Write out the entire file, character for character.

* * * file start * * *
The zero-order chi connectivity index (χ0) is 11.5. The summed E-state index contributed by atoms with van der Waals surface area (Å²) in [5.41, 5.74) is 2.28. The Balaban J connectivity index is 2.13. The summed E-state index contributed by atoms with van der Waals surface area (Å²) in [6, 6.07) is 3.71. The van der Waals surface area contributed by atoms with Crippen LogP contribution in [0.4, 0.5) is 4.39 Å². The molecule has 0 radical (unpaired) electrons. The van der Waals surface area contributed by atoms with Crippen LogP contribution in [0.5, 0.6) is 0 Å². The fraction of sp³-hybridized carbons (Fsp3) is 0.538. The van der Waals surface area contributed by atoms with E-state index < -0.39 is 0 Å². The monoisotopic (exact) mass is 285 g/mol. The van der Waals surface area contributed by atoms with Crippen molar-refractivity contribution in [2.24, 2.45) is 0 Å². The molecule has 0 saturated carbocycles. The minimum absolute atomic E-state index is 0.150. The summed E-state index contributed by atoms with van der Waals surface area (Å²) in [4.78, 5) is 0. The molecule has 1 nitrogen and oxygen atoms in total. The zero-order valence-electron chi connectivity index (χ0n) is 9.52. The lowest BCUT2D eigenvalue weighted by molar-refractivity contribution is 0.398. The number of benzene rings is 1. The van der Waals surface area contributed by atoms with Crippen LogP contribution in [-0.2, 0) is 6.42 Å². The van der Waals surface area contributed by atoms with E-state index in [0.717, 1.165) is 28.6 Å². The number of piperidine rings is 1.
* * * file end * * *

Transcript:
The zero-order chi connectivity index (χ0) is 11.5. The summed E-state index contributed by atoms with van der Waals surface area (Å²) in [5.41, 5.74) is 2.28. The Balaban J connectivity index is 2.13. The summed E-state index contributed by atoms with van der Waals surface area (Å²) in [6, 6.07) is 3.71. The van der Waals surface area contributed by atoms with Crippen LogP contribution in [0.4, 0.5) is 4.39 Å². The molecule has 0 radical (unpaired) electrons. The van der Waals surface area contributed by atoms with Crippen LogP contribution in [0.5, 0.6) is 0 Å². The fraction of sp³-hybridized carbons (Fsp3) is 0.538. The van der Waals surface area contributed by atoms with E-state index < -0.39 is 0 Å². The monoisotopic (exact) mass is 285 g/mol. The van der Waals surface area contributed by atoms with Crippen molar-refractivity contribution in [2.24, 2.45) is 0 Å². The molecule has 0 saturated carbocycles. The minimum absolute atomic E-state index is 0.150. The summed E-state index contributed by atoms with van der Waals surface area (Å²) in [4.78, 5) is 0. The molecule has 1 nitrogen and oxygen atoms in total. The zero-order valence-electron chi connectivity index (χ0n) is 9.52. The lowest BCUT2D eigenvalue weighted by molar-refractivity contribution is 0.398. The number of benzene rings is 1. The van der Waals surface area contributed by atoms with Crippen LogP contribution in [-0.2, 0) is 6.42 Å². The van der Waals surface area contributed by atoms with E-state index in [0.717, 1.165) is 28.6 Å². The number of piperidine rings is 1.